DONATE TO LOLA YA BONOBO


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Lola ya Bonobo

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Donation Total: $100 Monthly

His story could easily have become a tragedy. Countless great apes are orphaned by hunters, stolen from the wild, and sold into the illegal wildlife trade, destined to live all alone in a cage. They often perish in unspeakable pain, hunger, and crippling loneliness.

Lola ya Bonobo’s staff found these young endangered bonobos for sale on Facebook. Without their immediate intervention, they would have been sold to the highest bidder and smuggled inside a cramped cage, likely to China or the Middle East. Tshimbulu would have spent his life suffering as a pet—never seeing another bonobo, never climbing trees in a sprawling forest or feeling the ground under his feet.

The rescuers were horrified to discover the bonobos starving, severely dehydrated, and terrified. I’m so grateful that the courageous staff of Lola rescued these orphans from the verge of the illegal pet trade and brought them to the sanctuary. 

To the shock of Lola’s staff, the body of the smaller bonobo was riddled with parasites, and tragically, he didn’t survive. While the staff are distraught by the little one’s death, they are determined to help Tshimbulu recover from his terrible ordeal. By donating today, you will give him the food and treatment he desperately needs. 

It’s up to us to give him hope for a future and a life full of lush forests with a bonobo family. Your gift can heal his wounds and help him learn to be a bonobo.

In Congo, it is illegal to own, kill or sell bonobos, which are an endangered species. Still, infant bonobos are discovered on the black market, and there has to be a safe place to send them, since they will not survive in the wild without their mother.

When bonobos are confiscated, they are brought to Lola ya Bonobo, a 75 acre sanctuary of primary, tropical forest. Lola houses over 60 bonobos, which is the largest captive population of bonobos in the world. When the bonobos are ready, they introduce them into a larger group of juveniles and adult bonobos, who become their new family.

Just as crucial as physical treatment is psychological care. The bonobos who arrive from the pet trade are often extremely traumatized by the loss of their mothers and families. To combat this, infant bonobos are immediately given to a substitute mother who give them all the love and reassurances they need to survive.

Lola Ya Bonobo is the only organization releasing orphaned bonobos back to the wild. Their release site is double the size of Manhattan or 20,000 hectares of primary forest in the Equateur province. The reserve is called ‘Ekolo ya Bonobo’ meaning land of the bonobos. 

His story could easily have become a tragedy. Countless great apes are orphaned by hunters, stolen from the wild, and sold into the illegal wildlife trade, destined to live all alone in a cage. They often perish in unspeakable pain, hunger, and crippling loneliness.

Lola ya Bonobo’s staff found these young endangered bonobos for sale on Facebook. Without their immediate intervention, they would have been sold to the highest bidder and smuggled inside a cramped cage, likely to China or the Middle East. Tshimbulu would have spent his life suffering as a pet—never seeing another bonobo, never climbing trees in a sprawling forest or feeling the ground under his feet.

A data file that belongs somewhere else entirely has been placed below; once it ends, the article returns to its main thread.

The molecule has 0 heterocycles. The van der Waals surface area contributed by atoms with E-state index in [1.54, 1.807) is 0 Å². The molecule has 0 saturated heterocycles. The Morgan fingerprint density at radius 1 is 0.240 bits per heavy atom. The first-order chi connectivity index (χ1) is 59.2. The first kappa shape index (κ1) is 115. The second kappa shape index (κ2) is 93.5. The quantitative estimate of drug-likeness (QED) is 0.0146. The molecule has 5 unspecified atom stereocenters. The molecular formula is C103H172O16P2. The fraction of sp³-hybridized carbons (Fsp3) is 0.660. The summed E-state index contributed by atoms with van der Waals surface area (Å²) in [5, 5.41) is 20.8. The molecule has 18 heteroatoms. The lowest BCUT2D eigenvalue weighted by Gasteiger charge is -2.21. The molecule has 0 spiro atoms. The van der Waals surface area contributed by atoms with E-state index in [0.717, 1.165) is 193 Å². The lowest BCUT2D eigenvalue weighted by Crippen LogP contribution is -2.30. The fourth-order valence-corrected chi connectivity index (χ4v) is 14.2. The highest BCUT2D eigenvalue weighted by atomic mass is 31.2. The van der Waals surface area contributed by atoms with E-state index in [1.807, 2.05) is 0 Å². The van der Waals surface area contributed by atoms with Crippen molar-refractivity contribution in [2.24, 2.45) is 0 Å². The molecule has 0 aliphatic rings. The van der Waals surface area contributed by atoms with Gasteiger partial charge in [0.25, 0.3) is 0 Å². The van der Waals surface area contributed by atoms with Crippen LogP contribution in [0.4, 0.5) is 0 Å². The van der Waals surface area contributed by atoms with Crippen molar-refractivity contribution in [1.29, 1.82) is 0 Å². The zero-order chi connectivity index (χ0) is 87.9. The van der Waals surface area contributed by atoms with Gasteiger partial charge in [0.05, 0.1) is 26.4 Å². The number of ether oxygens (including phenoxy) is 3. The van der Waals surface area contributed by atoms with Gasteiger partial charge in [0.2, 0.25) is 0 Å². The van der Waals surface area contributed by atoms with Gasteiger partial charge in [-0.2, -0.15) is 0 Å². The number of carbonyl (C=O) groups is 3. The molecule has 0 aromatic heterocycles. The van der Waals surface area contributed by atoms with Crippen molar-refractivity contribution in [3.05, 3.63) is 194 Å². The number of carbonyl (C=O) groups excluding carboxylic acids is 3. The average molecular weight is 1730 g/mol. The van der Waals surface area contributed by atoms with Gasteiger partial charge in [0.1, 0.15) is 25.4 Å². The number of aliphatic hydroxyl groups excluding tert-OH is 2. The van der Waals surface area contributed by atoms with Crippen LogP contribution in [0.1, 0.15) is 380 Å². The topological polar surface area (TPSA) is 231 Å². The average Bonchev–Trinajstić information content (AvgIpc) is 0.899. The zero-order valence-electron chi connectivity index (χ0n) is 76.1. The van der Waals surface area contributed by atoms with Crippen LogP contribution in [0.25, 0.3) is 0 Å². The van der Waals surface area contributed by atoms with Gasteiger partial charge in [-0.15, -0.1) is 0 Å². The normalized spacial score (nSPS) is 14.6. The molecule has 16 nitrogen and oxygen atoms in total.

The rescuers were horrified to discover the bonobos starving, severely dehydrated, and terrified. I’m so grateful that the courageous staff of Lola rescued these orphans from the verge of the illegal pet trade and brought them to the sanctuary. 

To the shock of Lola’s staff, the body of the smaller bonobo was riddled with parasites, and tragically, he didn’t survive. While the staff are distraught by the little one’s death, they are determined to help Tshimbulu recover from his terrible ordeal. By donating today, you will give him the food and treatment he desperately needs. 

It’s up to us to give him hope for a future and a life full of lush forests with a bonobo family. Your gift can heal his wounds and help him learn to be a bonobo.


Your donation will go directly to the rescued bonobos. Donate now to


Lola ya Bonobo

$
Select Payment Method
Personal Info

Credit Card Info
This is a secure SSL encrypted payment.

Billing Details

Donation Total: $100 Monthly

In Congo, it is illegal to own, kill or sell bonobos, which are an endangered species. Still, infant bonobos are discovered on the black market, and there has to be a safe place to send them, since they will not survive in the wild without their mother.

When bonobos are confiscated, they are brought to Lola ya Bonobo, a 75 acre sanctuary of primary, tropical forest. Lola houses over 60 bonobos, which is the largest captive population of bonobos in the world. When the bonobos are ready, they introduce them into a larger group of juveniles and adult bonobos, who become their new family.

Just as crucial as physical treatment is psychological care. The bonobos who arrive from the pet trade are often extremely traumatized by the loss of their mothers and families. To combat this, infant bonobos are immediately given to a substitute mother who give them all the love and reassurances they need to survive.

Lola Ya Bonobo is the only organization releasing orphaned bonobos back to the wild. Their release site is double the size of Manhattan or 20,000 hectares of primary forest in the Equateur province. The reserve is called ‘Ekolo ya Bonobo’ meaning land of the bonobos.